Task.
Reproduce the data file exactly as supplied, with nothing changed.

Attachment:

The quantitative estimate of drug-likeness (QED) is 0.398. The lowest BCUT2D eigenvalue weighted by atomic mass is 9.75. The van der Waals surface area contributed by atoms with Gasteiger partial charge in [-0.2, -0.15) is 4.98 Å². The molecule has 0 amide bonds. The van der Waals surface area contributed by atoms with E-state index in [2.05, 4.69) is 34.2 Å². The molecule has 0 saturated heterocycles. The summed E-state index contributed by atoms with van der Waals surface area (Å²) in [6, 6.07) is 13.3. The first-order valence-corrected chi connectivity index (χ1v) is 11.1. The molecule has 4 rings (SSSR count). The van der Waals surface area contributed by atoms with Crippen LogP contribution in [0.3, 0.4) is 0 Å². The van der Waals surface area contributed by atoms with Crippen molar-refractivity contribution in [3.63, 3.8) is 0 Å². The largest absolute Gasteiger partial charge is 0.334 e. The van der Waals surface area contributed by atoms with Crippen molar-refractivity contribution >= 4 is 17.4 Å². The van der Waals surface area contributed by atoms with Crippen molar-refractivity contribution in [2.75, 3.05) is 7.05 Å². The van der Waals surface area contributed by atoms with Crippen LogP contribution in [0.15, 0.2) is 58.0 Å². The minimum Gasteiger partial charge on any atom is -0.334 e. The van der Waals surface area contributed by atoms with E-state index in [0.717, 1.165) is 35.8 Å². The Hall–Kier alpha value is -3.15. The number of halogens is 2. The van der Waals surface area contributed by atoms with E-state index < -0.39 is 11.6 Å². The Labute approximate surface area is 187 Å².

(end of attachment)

The quantitative estimate of drug-likeness (QED) is 0.398. The lowest BCUT2D eigenvalue weighted by atomic mass is 9.75. The van der Waals surface area contributed by atoms with Gasteiger partial charge in [-0.2, -0.15) is 4.98 Å². The molecule has 0 amide bonds. The van der Waals surface area contributed by atoms with E-state index in [2.05, 4.69) is 34.2 Å². The molecule has 0 saturated heterocycles. The summed E-state index contributed by atoms with van der Waals surface area (Å²) in [6, 6.07) is 13.3. The first-order valence-corrected chi connectivity index (χ1v) is 11.1. The molecule has 4 rings (SSSR count). The van der Waals surface area contributed by atoms with Crippen LogP contribution in [0.3, 0.4) is 0 Å². The van der Waals surface area contributed by atoms with Crippen molar-refractivity contribution in [3.63, 3.8) is 0 Å². The largest absolute Gasteiger partial charge is 0.334 e. The van der Waals surface area contributed by atoms with Crippen molar-refractivity contribution >= 4 is 17.4 Å². The van der Waals surface area contributed by atoms with Crippen molar-refractivity contribution in [2.75, 3.05) is 7.05 Å². The van der Waals surface area contributed by atoms with Crippen LogP contribution in [0.15, 0.2) is 58.0 Å². The minimum Gasteiger partial charge on any atom is -0.334 e. The van der Waals surface area contributed by atoms with E-state index in [0.717, 1.165) is 35.8 Å². The Hall–Kier alpha value is -3.15. The number of halogens is 2. The van der Waals surface area contributed by atoms with E-state index < -0.39 is 11.6 Å². The Labute approximate surface area is 187 Å².